Ultimately I still enjoy shooting it and I plan to keep it around. But I bought it with realistic expectations.

          • My RIA tactical was just under $500. I shoot the cheapest stuff I can find, including aluminum and reloads, and it has not missed a beat. I took it home, cleaned it and oiled it. I have done nothing else and it has been flawless.

        • My 4″ Kimber was very unreliable until I put in Wolff springs at about 1400 rounds. Hasn’t missed a beat since. I don’t know about aluminum or Tula ammo, since I don’t buy it, but it eats whatever else I feed it.

        • BS. The Springfield MILSPEC is as reliable as a 1911 can get. It runs about $700.

      • If you have to get a 1911/2011 because of whatever reason

        I would maintain that this, too is a want, not a “have to” or a “need”

    • You know what’s weird? Every Wilson Combat, STI, and modified high end 1911 has been more accurate than any Ruger or RIA 1911. They’ve got better components, too. In other weird news, the Tesla P90D I test drove was also nicer and faster than any Saturn or Daewoo I’ve driven.

      I like cheap guns that work. That’s why I own Glocks, a basic AR-15, and a basic AR-10, etc. And I like expensive guns that are more accurate and work better. If you never shot a Wilson or STI, I highly recommend it. Heck, even the slide on a Wilson Combat 92 FS is much smoother than the stock Beretta.

      • The Tesla P90D is a totally different car than the Saturn or Daewoo. Now take a Saturn, fix everything on it. Reupholster the interior, tune the engine until it sings and then do a $20,000 paint job and that is a high end 1911

  5. Here’s an idea: don’t hide things from your wife. Especially things that are just for you. It can do subtle damage to a relationship that is built on trust. Now obviously I don’t mean never surprise your wife with cool things, but that’s not the context here.

    My wife knows when I’m about to purchase a new gun. She doesn’t really care to talk about them but I mention it to her. I make sure to keep “my” money (anything earned outside the regular paycheck/monthly budget) separate so that I know I’m not spending my family’s money on a personal purchase that I don’t “need” (since I’ve already got enough to defend us properly). And I make sure she does the same thing, so that any extra money she makes she can use on expensive purses or shoes and not feel guilty about it.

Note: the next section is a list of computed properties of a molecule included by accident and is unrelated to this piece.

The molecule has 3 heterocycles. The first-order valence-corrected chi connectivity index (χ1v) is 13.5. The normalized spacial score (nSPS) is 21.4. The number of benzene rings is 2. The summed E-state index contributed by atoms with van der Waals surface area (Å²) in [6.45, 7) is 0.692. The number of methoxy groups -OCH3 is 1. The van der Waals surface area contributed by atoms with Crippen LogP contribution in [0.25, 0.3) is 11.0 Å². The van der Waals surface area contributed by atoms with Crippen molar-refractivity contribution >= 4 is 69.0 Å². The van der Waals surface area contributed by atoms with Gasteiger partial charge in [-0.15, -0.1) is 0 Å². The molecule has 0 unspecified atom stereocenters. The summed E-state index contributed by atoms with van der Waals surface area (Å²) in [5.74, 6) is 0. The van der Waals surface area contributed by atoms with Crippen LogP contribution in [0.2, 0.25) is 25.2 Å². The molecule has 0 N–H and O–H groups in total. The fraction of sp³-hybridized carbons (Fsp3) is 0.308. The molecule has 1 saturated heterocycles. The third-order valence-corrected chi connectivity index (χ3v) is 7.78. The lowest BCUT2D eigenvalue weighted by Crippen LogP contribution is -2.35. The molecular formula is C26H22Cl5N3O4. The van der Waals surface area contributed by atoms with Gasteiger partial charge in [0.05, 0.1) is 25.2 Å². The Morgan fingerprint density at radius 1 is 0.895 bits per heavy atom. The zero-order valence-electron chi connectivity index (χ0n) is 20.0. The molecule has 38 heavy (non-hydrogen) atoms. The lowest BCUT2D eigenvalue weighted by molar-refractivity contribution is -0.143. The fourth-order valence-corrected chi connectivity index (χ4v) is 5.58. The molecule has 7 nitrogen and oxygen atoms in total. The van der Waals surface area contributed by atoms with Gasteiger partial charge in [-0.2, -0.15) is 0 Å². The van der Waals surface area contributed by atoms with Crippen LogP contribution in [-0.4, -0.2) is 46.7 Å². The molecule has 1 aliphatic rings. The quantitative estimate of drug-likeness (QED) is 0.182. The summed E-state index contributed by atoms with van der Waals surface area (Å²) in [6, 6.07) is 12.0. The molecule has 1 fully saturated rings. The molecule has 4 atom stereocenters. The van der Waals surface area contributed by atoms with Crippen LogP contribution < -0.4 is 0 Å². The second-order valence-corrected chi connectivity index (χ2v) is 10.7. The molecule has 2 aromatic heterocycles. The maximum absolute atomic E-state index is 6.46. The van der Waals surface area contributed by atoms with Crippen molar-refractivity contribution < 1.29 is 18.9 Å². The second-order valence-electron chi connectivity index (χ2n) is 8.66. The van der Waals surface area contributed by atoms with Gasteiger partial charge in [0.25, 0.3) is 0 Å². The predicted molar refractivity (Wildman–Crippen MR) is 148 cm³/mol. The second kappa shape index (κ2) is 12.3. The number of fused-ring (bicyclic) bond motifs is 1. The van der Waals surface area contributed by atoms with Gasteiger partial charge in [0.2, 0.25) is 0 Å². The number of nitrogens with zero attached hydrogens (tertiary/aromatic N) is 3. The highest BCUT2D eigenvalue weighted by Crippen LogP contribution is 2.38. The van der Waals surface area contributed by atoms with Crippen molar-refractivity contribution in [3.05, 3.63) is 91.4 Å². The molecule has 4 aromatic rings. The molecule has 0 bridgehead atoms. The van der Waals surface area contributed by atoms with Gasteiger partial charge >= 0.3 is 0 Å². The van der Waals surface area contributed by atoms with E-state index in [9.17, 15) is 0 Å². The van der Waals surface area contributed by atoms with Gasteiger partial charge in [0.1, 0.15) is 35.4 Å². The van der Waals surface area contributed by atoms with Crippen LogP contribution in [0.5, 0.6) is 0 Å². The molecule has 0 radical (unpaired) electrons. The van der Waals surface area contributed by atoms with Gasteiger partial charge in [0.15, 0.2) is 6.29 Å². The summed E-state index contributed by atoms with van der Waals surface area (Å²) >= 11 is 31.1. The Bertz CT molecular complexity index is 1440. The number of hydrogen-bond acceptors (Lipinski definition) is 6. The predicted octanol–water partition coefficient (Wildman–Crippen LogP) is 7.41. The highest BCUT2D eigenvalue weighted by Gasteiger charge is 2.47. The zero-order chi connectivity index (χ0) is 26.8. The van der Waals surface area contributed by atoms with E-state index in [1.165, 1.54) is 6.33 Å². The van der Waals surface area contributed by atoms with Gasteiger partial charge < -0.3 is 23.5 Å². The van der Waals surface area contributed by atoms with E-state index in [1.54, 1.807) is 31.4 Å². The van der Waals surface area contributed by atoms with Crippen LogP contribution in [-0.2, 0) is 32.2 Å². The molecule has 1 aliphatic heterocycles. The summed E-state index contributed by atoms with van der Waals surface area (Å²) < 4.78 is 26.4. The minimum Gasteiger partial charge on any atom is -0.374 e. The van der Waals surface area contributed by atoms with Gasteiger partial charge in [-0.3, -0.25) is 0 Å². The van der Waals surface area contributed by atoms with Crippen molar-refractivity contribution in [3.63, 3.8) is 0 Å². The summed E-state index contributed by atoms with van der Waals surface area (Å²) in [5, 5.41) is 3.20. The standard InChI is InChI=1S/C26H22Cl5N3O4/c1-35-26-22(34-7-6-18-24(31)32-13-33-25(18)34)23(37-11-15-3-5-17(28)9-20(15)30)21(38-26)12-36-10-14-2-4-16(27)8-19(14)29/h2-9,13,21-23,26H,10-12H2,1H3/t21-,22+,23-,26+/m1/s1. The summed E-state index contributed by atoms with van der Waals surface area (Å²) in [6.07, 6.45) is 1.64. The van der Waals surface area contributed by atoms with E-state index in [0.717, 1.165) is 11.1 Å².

That works well for us, I always like to advocate for honesty.

    • Unless a man goes completely nuts binge buying guns and screwing up family prioritis, buying things for himself is very, very low on the she-will-seriously-hate-you list.

      She’s more pissed at seeing you talking with a female coworker alone at a table (especially dinner table but lunch will do, just make sure it’s not breakfast), than finding out about your secret Glock collection

    • +1000 to this.

      Stop being a selfish turd, be a man, and take care of your family by investing in them financially and relationally first. If your hobby is impacting your budget to a point that it is stressing your marriage then find a new hobby or scale down. Nothing is worth sacrificing your family relationships. If you are afraid to ask then that is a red flag that you don’t need it in the first place. Otherwise communicate clearly about the purchase and begin a savings for it and create some kind of rewards system for yourself to put money towards it.

  6. Just save up and buy what you want or sell some to buy others. That’s what I do. My wife knows not to complain because we both have a fun money budget each month.